This could lead to a conflict of interests between the needs and concerns of the industrial areas and the food and fuel needs of the poor. Says Ravindranath, "There will be a conflict between policy and field-level concerns unless there is an optimal mix of biomass plantations for industry and growing biomass for local needs."
The strategy also requires radical changes in the way technology is viewed, especially technology promoted with international aid. Says Ashok Khosla, director of the Delhi-based Development Alternatives, "Largescale technologies are the root cause of many of today's problems. The projects financed by agencies like the World Bank and the Asian Development Bank are too large for administrative convenience. There is a need to promote smallscale self-sustaining projects."
With all these diverse but equally valid arguments, the forum could not come to a consensus on what the bioresources strategy should seek to achieve. While some experts advised its absorption into the present development policy framework, others argued that the strategy should clearly chart a new development paradigm. While some saw efficient bioresources development as the best way to supply decentralised energy for rural areas, others visualised a greater role for large biomass plantations fuelling gasifiers that could generate electricity on a giant scale or produce liquid fuels that would power transport.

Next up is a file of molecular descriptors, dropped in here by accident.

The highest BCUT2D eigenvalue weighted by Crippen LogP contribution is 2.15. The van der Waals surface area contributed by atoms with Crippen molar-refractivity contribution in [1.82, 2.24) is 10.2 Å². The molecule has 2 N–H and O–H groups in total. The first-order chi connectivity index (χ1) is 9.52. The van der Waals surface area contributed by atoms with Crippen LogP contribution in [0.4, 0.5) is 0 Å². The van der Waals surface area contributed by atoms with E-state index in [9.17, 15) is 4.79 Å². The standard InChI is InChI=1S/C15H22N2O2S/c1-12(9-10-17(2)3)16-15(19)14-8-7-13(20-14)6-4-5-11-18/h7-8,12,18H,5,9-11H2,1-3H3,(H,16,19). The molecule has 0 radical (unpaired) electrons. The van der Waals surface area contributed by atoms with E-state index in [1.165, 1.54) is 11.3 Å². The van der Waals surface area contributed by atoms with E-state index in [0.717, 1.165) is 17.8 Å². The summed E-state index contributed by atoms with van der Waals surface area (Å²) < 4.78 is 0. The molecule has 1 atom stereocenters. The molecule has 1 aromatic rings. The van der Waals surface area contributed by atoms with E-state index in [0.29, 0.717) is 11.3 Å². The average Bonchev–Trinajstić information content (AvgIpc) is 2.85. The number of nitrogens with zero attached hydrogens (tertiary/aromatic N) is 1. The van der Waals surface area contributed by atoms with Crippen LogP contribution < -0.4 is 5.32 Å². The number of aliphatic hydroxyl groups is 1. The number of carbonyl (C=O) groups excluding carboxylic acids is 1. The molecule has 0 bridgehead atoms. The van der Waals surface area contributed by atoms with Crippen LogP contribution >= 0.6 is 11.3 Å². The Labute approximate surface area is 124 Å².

|Estimated potential for energy from biomass (in million tonnes)|
|Total quantity||Available for conversation||Energy equivalent|
|Livestock residue (wet)||860||540||628.1|
|Fruit and vegetable processing waste||35||10||83.5|
|Total energy potential :||3.45x1012Mega jules|
|Current energy consuption :||4.73x1012 Mega jules|
|Percentage of biomass energy potential based on current energy consumption :||77 per cent|
|Percentage of share total energy :||40 per cent|